Tuesday, February 23, 2010

7 ways to dive in with effective interruptions

On The Eloquent Woman on Facebook, reader Emily Culbertson referenced a recent post on Madeleine Albright, who urged women to "learn to interrupt," and posed the perfect follow-up question: But how? Here's what Emily wrote:
In meetings or smaller groups, what are polite but effective ways to interrupt speakers that Madeline Albright references? I agree with her that speaking up is important and waiting for permission is a problem, but I am having trouble picturing my options.
For many women, interrupting in person can feel like diving into the deep end.  Try these options in your next meeting when you feel you need to interrupt:
  1. Don't ask permission. Just say it:  Putting up your hand as if you're in class, asking the chair or prefacing your remarks with "Can I just say something?" all make for weak ways to wedge your comment into the conversation.  "Where are the data on that?" or "I don't remember asking him to do that" work better because they are simple and direct, not apologetic.
  2. Do ask.  Questions can be seen as the "polite but effective" interruption because they seek to advance the group's knowledge, so exhibit your curious side in your next meeting. You'll be even more effective if your questions are not seen as leading ones ("Isn't it true your department never gets the billings done on time?"), but as content-laden, neutral queries that move the conversation forward or settle something that's puzzling you ("How does that compare with last year's on-time record?").  Are you the presenter? Do prepare for those leading questions!
  3. Use "I" statements.  Interrupting seems dramatic enough. But when you load it down by attempting to speak for others ("We don't use that kind of measurement system here"), you're tempting others to chime in and disagree. Couch your interruption by speaking just for yourself:  "I'm not sure I agree with that last statement," or "I'd like to hear more about why you couldn't deliver on time."  You'll be on safer ground, and sound more confident.  If you must refer to the group, add a subtle "ask" verb such as "let's consider," or "why don't we..."  That's more direct than asking permission and moves the ball forward.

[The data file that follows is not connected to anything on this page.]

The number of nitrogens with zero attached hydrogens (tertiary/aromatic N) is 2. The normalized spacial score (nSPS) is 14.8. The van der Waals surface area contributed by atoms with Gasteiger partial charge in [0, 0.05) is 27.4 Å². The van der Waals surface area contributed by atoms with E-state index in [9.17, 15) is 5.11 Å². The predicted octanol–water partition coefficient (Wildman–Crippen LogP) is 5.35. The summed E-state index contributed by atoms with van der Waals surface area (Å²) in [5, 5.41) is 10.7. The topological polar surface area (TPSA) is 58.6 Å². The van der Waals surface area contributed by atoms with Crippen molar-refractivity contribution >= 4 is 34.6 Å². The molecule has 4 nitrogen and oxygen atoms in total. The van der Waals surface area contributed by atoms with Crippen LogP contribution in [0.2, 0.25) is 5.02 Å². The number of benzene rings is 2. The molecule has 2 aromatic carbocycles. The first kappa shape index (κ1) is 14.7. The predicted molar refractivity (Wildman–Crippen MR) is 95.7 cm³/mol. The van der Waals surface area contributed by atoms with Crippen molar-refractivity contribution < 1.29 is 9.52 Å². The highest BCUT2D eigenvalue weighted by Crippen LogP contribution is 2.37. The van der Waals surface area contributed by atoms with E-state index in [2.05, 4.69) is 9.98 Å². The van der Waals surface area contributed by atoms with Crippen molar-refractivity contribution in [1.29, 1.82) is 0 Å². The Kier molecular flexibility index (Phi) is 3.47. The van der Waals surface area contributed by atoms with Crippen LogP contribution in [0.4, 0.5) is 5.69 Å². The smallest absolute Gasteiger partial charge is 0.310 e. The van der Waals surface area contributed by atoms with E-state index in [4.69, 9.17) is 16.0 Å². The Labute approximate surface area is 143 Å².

4. Create a bridge to take the topic in a new direction.  "I think Fred's given us a good summary of what's in store next quarter.  But I'm more concerned about how we will do next year..."   Think of your interruptions as a bridge:  Acknowledge the last comment, then create a bridge to the topic you want to introduce, perhaps ending with a question to invite others to participate.
  5. Give us a break.   Sometimes humor softens an interruption and lightens the mood just enough to create an opening for your real question or point.  Add a punchline (done with care) to the presenter's last straight line, then follow up with what you want to say.
  6. Create a team approach, and reciprocate.  Many women collaborate unofficially in meetings by agreeing in advance (sometimes overtly, sometimes tacitly) to ask questions of one another ("I'm curious to hear what Susan has to say on this point") or to create other openings so you can get your point in. Be sure to do this for your colleagues, too.
  7. Are you invisible?  Work the room remotely.   If you're on a conference call, be sure to greet and chat with other callers on the line while you wait for everyone to join, giving them a preview of something you want to work in. "I'm really eager to find out what Joe thinks our prospects are for landing a slot at the TED conference next year," you say, and then, perhaps, they'll help you wedge that in with a helpful "Janet had a question about that. Janet?"  Failing that, work the backchannel.  Send an instant message to the chair, or to a friend in the room who can help steer her way toward opening a chance for you to ask a question.
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